Reviewed by: Jennie Kermode

"Director Dominic Bridges and co-writer Rae Brunton strike a delicate balance between the comedic and the sinister."

In the past year, just over a third of house-hunters in London reported that they had lost the homes they tried to buy to last-minute offers. Things aren't much better for renters, with prices skyrocketing and 3,193 cases of rental fraud recorded in 2015. But people still need places to live, and real estate agents know that there's a lot of money to be made. The more ruthless those agents are, the better they do.

Hussein (Mim Shaikh) is such an agent. He's got the patter, the cheeky chappie charm, oodles of confidence and some outrageous suits. He gets results - sometimes a dozen sales a day. But Hussein also has a problem. Unbeknownst to him, Orlan (Javier Botet), a client he screwed over in the past, has moved into his house and begun a campaign of revenge.

Do you get those moments when you can't find something and you're sure you left it in the usual place? Perhaps you blame the other people in your household only to have them insist they didn't move it; perhaps you briefly doubt your own sanity. Hussein has a lot of such moments. When girlfriend Mel (Mandeep Dhillon) moves in after a holiday, the two quickly begin to blame each other. Hussein, who is not exactly romantic to begin with, tells himself it's not a big deal if things go wrong between them, but he's gradually losing his connections to the world.

Director Dominic Bridges and co-writer Rae Brunton strike a delicate balance between the comedic and the sinister. What begin as ridiculous practical jokes on the part of Hussein's secret flatmate progress to the disgusting and thence to the seriously malicious. As Hussein begins to break down, physically and mentally, things which at first seemed trivial begin to take on a darker aspect. At first, Bridges' direction invites us to feel afraid for Orlan, alert to the fact that he might get caught. As it becomes apparent that his activities are escalating, the balance tips in the other direction and we begin to fear for Hussein. Despite the laughter, the tension never lets up.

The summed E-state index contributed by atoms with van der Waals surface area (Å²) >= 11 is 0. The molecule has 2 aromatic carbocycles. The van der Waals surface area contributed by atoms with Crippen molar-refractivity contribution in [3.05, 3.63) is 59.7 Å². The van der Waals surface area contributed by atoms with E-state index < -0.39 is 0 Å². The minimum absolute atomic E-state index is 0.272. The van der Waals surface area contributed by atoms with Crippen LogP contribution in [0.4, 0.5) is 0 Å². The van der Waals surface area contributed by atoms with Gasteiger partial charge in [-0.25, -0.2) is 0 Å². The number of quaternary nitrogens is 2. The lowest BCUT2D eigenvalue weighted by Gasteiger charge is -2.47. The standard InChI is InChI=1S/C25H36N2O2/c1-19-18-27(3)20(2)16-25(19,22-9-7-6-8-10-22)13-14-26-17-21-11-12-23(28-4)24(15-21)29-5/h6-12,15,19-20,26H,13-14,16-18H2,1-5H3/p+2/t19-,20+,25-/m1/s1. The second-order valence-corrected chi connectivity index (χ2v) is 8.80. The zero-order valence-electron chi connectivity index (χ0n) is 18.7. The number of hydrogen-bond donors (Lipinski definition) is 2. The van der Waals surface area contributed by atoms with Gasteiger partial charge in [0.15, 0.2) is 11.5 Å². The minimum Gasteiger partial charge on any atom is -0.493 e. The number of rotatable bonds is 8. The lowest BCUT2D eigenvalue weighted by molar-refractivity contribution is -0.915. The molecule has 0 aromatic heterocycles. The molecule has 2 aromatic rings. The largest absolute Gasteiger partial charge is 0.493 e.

The film's original title, Two Pigeons, comes from the birds who are the only witnesses to what is going on. Strutting about on the windowledge, they share conversations that add an additional poignancy to what we see.

Shaikh is superb in the central role, making Hussein self centred, arrogant and sometimes shockingly obnoxious but also gifting him with a kind of innocence that makes the audience stay with him even when he arguably deserves what he gets. He has to carry the whole weight of the film and keep it interesting even when Hussein has no idea what's going on. Only once, when Hussein telephones his mother, do we glimpse the hidden pressures that might have made him the way he is. Opposite him, Botet has a lot less screen time but is free to deliver a much more raw, emotional performance, these clashing styles emphasising the difference between the two characters.

With its commentary on the gap between the rich and poor in London society, and on the empathy gap which stems from it - helping to make Hussein blind to what's going on around him - Freehold reveals layer upon layer of exploitation. It's deliciously petty in places and also includes scenes of excruciating ickiness which even Frightfest's hardened horror fans winced at. It's hard to believe this is Bridges' first feature, such is the confidence and poise with which he has pulled it off. Catch it if you can.

Reviewed on: 26 Aug 2017
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Hussein, a wide-boy estate agent, doesn't realise he's sharing his apartment with a forgotten stranger, a master of concealment - until his campaign of revenge starts to hit home.

Director: Dominic Bridges

Writer: Dominic Bridges, Rae Brunton

Starring: Mim Shaikh, Javier Botet, Mandeep Dhillon, Kola Bokinni, Michael McKell

Year: 2017

Runtime: 80 minutes

Country: UK

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